When the wave crests, an artist has two main options: Adjust with the times (the U2 approach) or stay the course, naysayers and trends be damned (the Pearl Jam approach). Based on the new albums that rulers of '00s indie have released, most of the artists, or at least the six we check out below, chose a path somewhere in the middle of the two positions: adjust just enough to stay fresh, but don’t do anything too radical. It turns out to be the smart choice.
Most of these artists are following the lead of Spoon, who by their fourth album, Kill the Moonlight, had mastered the art of subtly reinventing themselves so that they are always sounded like the Spoon we know and love, but are also just different enough to keep things interesting. Sometimes the Austin band sounded ragged and minimal, other wiry and tense, and on their new single “Hot Thoughts,” they’re more synth-drunk and in love with negative space than they’ve ever allowed themselves to be; it’s not a drastic change, but it’s yet another new shade for them.
For his third (and best) solo album We All Want the Same Things, Hold Steady leader Craig Finn has abandoned the stripped down, lyrics-first approach of his previous sidework, and has given himself permission to make an album as large-sounding as his primary band; there’s meatier guitars and stacks of wheezing keyboards, with one song (“Birds Trapped in the Airport) even sounding like a Postal Service collaboration—a truly unexpected look for classic-rock acolyte Finn.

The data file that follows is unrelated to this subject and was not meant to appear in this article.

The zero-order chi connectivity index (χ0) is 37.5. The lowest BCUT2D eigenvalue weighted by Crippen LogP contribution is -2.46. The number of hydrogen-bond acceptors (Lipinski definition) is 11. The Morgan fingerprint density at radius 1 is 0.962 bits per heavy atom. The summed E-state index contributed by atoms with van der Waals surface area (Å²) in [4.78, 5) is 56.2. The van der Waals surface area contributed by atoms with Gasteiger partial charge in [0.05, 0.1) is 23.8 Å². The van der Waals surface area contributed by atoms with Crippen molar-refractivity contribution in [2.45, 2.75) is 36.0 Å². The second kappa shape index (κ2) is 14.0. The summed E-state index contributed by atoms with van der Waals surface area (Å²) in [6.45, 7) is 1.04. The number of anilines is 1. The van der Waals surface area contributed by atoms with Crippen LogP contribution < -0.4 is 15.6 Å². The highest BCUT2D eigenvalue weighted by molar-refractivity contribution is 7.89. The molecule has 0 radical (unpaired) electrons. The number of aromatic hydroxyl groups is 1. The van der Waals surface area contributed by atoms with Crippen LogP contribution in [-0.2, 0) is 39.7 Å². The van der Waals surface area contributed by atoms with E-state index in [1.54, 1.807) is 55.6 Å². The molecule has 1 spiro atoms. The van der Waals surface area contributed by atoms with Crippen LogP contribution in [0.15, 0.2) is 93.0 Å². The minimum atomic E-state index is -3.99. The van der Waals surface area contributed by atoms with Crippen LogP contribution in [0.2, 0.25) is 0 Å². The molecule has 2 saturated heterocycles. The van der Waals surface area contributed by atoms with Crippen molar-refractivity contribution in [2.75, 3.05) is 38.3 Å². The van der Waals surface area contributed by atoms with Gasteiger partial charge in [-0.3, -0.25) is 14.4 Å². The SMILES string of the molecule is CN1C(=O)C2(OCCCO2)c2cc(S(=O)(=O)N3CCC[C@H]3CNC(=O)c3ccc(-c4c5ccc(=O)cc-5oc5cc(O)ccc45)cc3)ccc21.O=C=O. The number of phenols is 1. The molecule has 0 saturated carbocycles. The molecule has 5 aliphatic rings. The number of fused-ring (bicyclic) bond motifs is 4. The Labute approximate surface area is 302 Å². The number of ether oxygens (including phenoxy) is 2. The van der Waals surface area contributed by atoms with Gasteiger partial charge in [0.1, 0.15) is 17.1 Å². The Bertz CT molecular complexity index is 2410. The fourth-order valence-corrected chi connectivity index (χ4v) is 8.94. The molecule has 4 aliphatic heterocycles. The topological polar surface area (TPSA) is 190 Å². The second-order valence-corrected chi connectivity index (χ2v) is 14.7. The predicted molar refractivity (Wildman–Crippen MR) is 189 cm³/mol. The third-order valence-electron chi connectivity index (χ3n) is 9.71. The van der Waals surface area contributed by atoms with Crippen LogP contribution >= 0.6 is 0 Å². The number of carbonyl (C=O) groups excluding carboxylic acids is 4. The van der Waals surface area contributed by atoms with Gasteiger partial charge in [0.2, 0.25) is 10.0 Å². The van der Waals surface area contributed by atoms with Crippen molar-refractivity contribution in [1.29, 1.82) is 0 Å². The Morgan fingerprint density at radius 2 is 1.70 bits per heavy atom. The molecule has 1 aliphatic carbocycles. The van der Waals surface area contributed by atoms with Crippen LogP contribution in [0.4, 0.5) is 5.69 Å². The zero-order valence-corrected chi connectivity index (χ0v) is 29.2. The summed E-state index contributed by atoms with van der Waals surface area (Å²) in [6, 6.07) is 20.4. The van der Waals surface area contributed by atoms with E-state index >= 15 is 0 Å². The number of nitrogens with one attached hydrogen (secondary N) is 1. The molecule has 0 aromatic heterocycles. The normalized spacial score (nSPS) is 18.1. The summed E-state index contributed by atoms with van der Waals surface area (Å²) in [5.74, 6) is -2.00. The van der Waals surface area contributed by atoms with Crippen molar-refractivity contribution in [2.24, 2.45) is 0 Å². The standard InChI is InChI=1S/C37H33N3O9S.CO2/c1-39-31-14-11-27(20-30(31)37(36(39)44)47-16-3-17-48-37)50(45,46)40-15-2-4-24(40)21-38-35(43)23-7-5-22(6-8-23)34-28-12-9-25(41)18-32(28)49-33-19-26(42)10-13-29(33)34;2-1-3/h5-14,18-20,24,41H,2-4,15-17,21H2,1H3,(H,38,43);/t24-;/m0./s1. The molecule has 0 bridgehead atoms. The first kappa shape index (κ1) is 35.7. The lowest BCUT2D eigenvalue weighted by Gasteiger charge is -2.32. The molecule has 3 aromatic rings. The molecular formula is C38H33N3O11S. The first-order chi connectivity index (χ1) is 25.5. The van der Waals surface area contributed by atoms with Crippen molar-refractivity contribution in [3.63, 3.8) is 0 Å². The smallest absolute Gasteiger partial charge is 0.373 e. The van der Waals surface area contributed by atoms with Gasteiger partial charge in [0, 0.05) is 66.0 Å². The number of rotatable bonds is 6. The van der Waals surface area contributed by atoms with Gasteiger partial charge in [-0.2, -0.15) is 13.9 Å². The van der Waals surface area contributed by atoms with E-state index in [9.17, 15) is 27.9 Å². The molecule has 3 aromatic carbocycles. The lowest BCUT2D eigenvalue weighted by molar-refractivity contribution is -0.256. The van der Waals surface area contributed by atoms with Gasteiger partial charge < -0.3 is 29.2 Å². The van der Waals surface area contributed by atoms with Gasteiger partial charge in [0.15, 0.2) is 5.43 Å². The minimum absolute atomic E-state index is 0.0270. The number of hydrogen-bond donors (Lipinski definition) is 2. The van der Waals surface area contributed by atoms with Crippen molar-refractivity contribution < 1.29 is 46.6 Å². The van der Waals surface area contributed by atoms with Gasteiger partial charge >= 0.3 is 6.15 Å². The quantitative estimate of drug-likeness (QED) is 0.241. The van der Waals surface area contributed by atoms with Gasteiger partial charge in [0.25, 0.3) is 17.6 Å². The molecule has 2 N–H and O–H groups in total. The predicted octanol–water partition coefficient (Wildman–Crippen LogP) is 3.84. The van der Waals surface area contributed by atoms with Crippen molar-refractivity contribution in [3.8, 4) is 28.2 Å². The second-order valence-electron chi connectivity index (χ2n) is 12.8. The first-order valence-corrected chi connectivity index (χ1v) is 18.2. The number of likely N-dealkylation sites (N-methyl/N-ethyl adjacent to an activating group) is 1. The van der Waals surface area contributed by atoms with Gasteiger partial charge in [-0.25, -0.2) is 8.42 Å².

Conor Oberst has struggled to find his footing since the days when Bright Eyes unexpectedly landed on the Billboard Top Singles charts, often burying strong songs under layers of fussy production, and his 2014 solo album Upside Down Mountain edged scarily close to Adult Contemporary. He seemed to reset himself with last year’s barebones stunner Ruminations, and with the companion album Salutations (which features full-band recordings of the acoustic Ruminations, plus a few addition songs), he’s found the right balance of giving his insightful songwriting some muscle without losing the intimacy that first made fans fall for him.